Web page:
Sports Authority Inc.’s bankruptcy echoed through the sporting-goods industry on Tuesday, with companies saying it was creating both hardships and opportunities.
Dick’s Sporting Goods Inc. said it would try to pick up market share ceded by its longtime rival, which is closing stores as it makes its way through bankruptcy court. Performance Sports Group, meanwhile, was dealt a blow by the Chapter 11 filing. The maker of baseball bats and hockey gear wrote down anticipated sales that it would have gotten from Sports Authority. Performance slashed its outlook, sending its stock down as much as 66 percent on Tuesday.
Sports Authority was once the largest sporting-goods retailer in the United States, and its decline has broad repercussions. Sports Authority’s remaining Wichita store at 6959 E. 21st St. is among 143 stores the company is closing. It closed its NewMarket Square store in west Wichita in July 2015.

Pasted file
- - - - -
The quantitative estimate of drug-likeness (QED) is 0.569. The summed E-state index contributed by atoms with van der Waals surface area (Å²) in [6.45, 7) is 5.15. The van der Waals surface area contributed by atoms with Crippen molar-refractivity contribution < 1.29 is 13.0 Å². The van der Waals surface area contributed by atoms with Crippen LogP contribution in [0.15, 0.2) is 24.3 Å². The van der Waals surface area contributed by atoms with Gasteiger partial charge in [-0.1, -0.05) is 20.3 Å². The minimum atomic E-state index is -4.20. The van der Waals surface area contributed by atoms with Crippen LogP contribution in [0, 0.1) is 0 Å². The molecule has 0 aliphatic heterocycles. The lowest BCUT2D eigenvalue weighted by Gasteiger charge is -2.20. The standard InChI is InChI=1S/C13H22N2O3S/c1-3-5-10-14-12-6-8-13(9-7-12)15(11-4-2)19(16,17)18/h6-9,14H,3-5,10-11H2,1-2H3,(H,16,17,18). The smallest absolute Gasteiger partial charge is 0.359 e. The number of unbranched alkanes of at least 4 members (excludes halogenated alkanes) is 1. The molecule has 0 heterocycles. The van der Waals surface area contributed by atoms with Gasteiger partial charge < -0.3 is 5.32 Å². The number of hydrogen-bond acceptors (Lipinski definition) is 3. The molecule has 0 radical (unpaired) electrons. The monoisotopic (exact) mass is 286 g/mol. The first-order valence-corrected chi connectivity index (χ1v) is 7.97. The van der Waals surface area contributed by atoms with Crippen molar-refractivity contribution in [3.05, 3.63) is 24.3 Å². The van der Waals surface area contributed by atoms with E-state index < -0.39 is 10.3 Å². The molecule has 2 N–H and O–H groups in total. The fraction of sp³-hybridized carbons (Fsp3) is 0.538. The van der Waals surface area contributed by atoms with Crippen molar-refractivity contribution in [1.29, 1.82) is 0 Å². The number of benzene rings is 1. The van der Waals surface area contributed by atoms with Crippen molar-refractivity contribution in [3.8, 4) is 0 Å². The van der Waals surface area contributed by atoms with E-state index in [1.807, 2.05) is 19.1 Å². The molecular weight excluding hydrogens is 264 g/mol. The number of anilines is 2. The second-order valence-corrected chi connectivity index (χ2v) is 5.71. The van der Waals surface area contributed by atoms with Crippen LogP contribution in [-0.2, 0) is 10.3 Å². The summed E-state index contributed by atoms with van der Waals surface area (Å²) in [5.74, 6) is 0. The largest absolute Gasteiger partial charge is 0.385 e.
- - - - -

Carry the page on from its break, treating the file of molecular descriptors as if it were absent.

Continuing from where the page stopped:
In addition to going after the chain’s customers, Dick’s may scoop up real estate vacated by the bankrupt business. Dick’s CEO Edward Stack said on a conference call that his company would be looking at Sports Authority leases to see which ones would make sense.
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“We’re going to be very aggressive to go after that displaced market share,” he said.
Dick’s operates two stores in Wichita, at 2057 N. Rock Road and 4600 W. Kellogg.
Suppliers like Performance are in a weaker position. Though Sports Authority plans to re-emerge from bankruptcy, there will be a smaller fleet of stores to sell to. The Chapter 11 filing has contributed to sluggish demand for baseball and softball products, Performance CEO Kevin Davis said in a statement Tuesday.
The company cut its annual earnings forecast to 12 cents to 14 cents a share, excluding some items. That was down from as much as 69 cents. The writedown of the receivable balance and anticipated loss of sales from Sports Authority accounted for 9 cents of the reduction.
Performance fell as low as $2.95, marking their biggest intraday plunge since the shares began trading in 2011. The stock was down 10 percent this year before the tumble.